But his versatility as an actor is what he will always be remembered for, No actor, to my mind, could make so graceful a leap from heart-warming artist to tragic villain like he did as Professor Henry Jarrod in House of Wax or Nicholas Medina in The Pit and the Pendulum. No other could combine the devilish and the sentimental as he did as Prince Prospero in Masque of the Red Death or as Giacomo Rappaccini in Twice Told Tales. No other actor was a better alchemist.

I recall reading an anecdote about Vincent from Johnny Depp. The anecdote went something like this: Vincent and Johnny were sitting in the latter’s trailer during the filming of Edward Scissorhands. Vincent noticed a copy of a Poe anthology on Johnny’s table and began to thumb through it. He began to read “Ligeia”  aloud. Then, without stopping, he closed the book and recited the rest of the story, verbatim.

I would have sold one of my ears on the black market to have sat in that trailer on that day. The astounding thing is that he displayed the same superhuman ability to memorize his lines during the filming of his vignettes for The Hilarious House of Frightenstein.

There isn’t space enough to extol the virtues of Vincent. To mirror a sentiment I expressed to Roger Corman when I met him a few years ago, Price’s’ films made the darker world a beautiful place for me and countless others. The art world misses him greatly and tonight I will drink a glass of Taboo while watching him with the same love as I would bear for a grandfather.

As a final note, I would like to direct my readers to, which features a VAST collection of audio and video recordings of the man himself.

And second, a tribute which was fashioned for YouTube as a tribute to his genius…

Fernand Léger – 1881-1955

"Contrasted Forms" by Fernand Léger

Today would have marked the 130th birthday of the painter Fernand Léger.

If memory serves, my high school art teacher, a tyrannically retarded creature whom I loathed with utter contempt, whom we shall call Mrs. B, was rather fond of Léger, whom I, of course had never had much contact with.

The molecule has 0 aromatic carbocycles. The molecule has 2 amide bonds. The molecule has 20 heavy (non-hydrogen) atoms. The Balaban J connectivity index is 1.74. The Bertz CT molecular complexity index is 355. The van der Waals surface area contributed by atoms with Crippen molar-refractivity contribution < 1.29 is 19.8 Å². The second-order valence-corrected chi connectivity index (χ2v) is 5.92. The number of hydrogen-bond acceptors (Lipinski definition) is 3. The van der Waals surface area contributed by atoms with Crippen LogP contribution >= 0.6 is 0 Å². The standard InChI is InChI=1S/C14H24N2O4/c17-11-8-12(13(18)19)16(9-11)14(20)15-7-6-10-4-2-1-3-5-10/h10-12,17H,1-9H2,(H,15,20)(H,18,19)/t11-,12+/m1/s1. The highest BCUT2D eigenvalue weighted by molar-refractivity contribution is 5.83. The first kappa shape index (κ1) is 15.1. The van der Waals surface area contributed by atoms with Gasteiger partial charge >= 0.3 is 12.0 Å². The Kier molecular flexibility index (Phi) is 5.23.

"The Builders"

In spite of the noted absintheur Picasso’s association with the term, I have never been a huge fan of cubism. Nevertheless, Léger’s work spoke to me of the future of humanity, the synthetic/organic symbiosis that is necessary for the human race to evolve. Therein lays the lesson humanity consistently fails to understand. It needs to become one with it’s creations and embrace them as external manifestations of his internal evolution, or he will simply become a clever ape with complex past-times instead of a god. Yes, there’s a difference between the two. No, I don’t think that’s what Léger was going after with his work, though he certainly understood the delicate difference between identity and the identified.

"Three Women"

As a tribute to the legacy of this man, I present his short film “Ballet Mechanique”, with the eponymous song by George Anthiel. I apologize, but it doesn’t seem to be embedding properly. Nevertheless, click and enjoy.
Fernand Leger – Ballet mecanique (1924)

Forbidden Fruit: The Absinthe Drinker.

An interesting video about absinthe we found in which a retired neurosurgeon discusses his love of the Green Muse. Enjoy.